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Hoffmann, R. A wiki for the life sciences where authorship matters. Nature Genetics (2008)

Functional anatomy of articular cartilage under compressive loading Quantitative aspects of global, local and zonal reactions of the collagenous network with respect to the surface integrity.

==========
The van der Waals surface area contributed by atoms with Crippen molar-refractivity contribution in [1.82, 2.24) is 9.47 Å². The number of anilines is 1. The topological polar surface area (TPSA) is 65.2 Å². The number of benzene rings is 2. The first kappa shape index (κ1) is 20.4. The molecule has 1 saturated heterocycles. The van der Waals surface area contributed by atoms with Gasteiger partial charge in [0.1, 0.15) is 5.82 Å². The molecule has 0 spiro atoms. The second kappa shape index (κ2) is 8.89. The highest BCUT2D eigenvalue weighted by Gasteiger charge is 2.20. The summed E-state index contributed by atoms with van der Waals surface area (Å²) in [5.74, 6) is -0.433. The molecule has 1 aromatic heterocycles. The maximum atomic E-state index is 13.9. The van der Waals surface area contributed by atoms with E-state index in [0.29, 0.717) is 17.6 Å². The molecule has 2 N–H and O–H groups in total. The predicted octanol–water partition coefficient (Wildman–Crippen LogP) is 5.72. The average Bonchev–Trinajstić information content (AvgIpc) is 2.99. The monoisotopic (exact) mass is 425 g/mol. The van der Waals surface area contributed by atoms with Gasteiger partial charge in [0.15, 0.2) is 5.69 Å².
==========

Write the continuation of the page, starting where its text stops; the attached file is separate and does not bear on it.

OBJECTIVE: To assess the influence of local compressive loading on the arrangement of the collagenous fibers in intact articular cartilage. To quantitate the zonal deformation of intact cartilage under load. To analyse the influence of removal of the tangential zone on the load-induced changes. MATERIALS AND METHODS: 380 cylinder shaped cartilage-on-bone samples (d=7 mm) were harvested from 20 bovine femoral heads. In 120 of them the tangential zone was removed. All samples were loaded for 20 min by 0.42 MPa or 0.98 MPa. After proteoglycan extraction, fixation in 4% formalin, dehydration by increasing concentrations of acetone, critical point drying, freeze-fracturing and gold-coating the samples were analysed by scanning-electron-microscopy. RESULTS: Fiber bulging away from the center of load occurred in an area larger than the directly loaded one and its extent increased parallel to loading (P< 0.01). Crimp was seen only under the indenter and spread with increasing load from the intermediate zone into the tangential zone and radial zone. The absolute height of tangential zone and intermediate zone together remained constant under all loading situations at the costs of the radial zone. All changes due to loading were fully reversible. Removal of the tangential zone reduced the area of bulging (P< 0.01) but markedly increased the amount of crimp. Overall radial strain was not altered, but overall superficial tangential strain was increased by up to 20% (P< 0.01) and high peaks in the local distribution of superficial tensile strain developed. CONCLUSIONS: The collagenous architecture is a dynamic property of the articular cartilage adapting to its respective loading situation. Crimp reflects local compressive strain. Under compressive loading larger portions of cartilage than the directly loaded areas are functionally included in the process of load transmission. During this process the tangential zone and the intermediate zone form a common functional unit providing a high degree of fiber cross-linkage as a possible mechanism to increase zonal compressive stiffness. Removal of the tangential zone seems to impair distribution of a locally applied compressive load sideways and leads to a reduced cartilage volume included in the process of load transmission. An intact tangential zone contributes to prevent peaks of surface tensile strain.[1]


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